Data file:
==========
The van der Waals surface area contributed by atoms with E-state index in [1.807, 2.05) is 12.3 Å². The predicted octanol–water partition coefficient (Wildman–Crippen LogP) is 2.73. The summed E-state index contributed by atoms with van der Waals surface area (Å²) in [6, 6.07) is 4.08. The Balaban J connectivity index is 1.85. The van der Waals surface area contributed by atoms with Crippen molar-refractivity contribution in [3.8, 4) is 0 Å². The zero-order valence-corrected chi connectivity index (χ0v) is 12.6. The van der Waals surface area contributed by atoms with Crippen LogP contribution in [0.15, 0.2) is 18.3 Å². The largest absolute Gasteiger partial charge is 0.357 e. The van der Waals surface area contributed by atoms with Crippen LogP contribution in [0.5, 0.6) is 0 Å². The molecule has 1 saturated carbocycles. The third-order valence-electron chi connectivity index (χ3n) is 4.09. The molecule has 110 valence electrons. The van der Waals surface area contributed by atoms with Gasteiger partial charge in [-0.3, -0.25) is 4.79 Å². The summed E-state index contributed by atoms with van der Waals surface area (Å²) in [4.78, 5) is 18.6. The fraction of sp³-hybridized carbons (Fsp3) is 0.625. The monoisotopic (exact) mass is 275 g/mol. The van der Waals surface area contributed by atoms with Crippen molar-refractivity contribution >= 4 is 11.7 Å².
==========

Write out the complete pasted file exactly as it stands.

The van der Waals surface area contributed by atoms with E-state index in [1.807, 2.05) is 12.3 Å². The predicted octanol–water partition coefficient (Wildman–Crippen LogP) is 2.73. The summed E-state index contributed by atoms with van der Waals surface area (Å²) in [6, 6.07) is 4.08. The Balaban J connectivity index is 1.85. The van der Waals surface area contributed by atoms with Crippen molar-refractivity contribution in [3.8, 4) is 0 Å². The zero-order valence-corrected chi connectivity index (χ0v) is 12.6. The van der Waals surface area contributed by atoms with Crippen LogP contribution in [0.15, 0.2) is 18.3 Å². The largest absolute Gasteiger partial charge is 0.357 e. The van der Waals surface area contributed by atoms with Crippen LogP contribution in [0.5, 0.6) is 0 Å². The molecule has 1 saturated carbocycles. The third-order valence-electron chi connectivity index (χ3n) is 4.09. The molecule has 110 valence electrons. The van der Waals surface area contributed by atoms with Gasteiger partial charge in [-0.3, -0.25) is 4.79 Å². The summed E-state index contributed by atoms with van der Waals surface area (Å²) in [4.78, 5) is 18.6. The fraction of sp³-hybridized carbons (Fsp3) is 0.625. The monoisotopic (exact) mass is 275 g/mol. The van der Waals surface area contributed by atoms with Crippen molar-refractivity contribution >= 4 is 11.7 Å².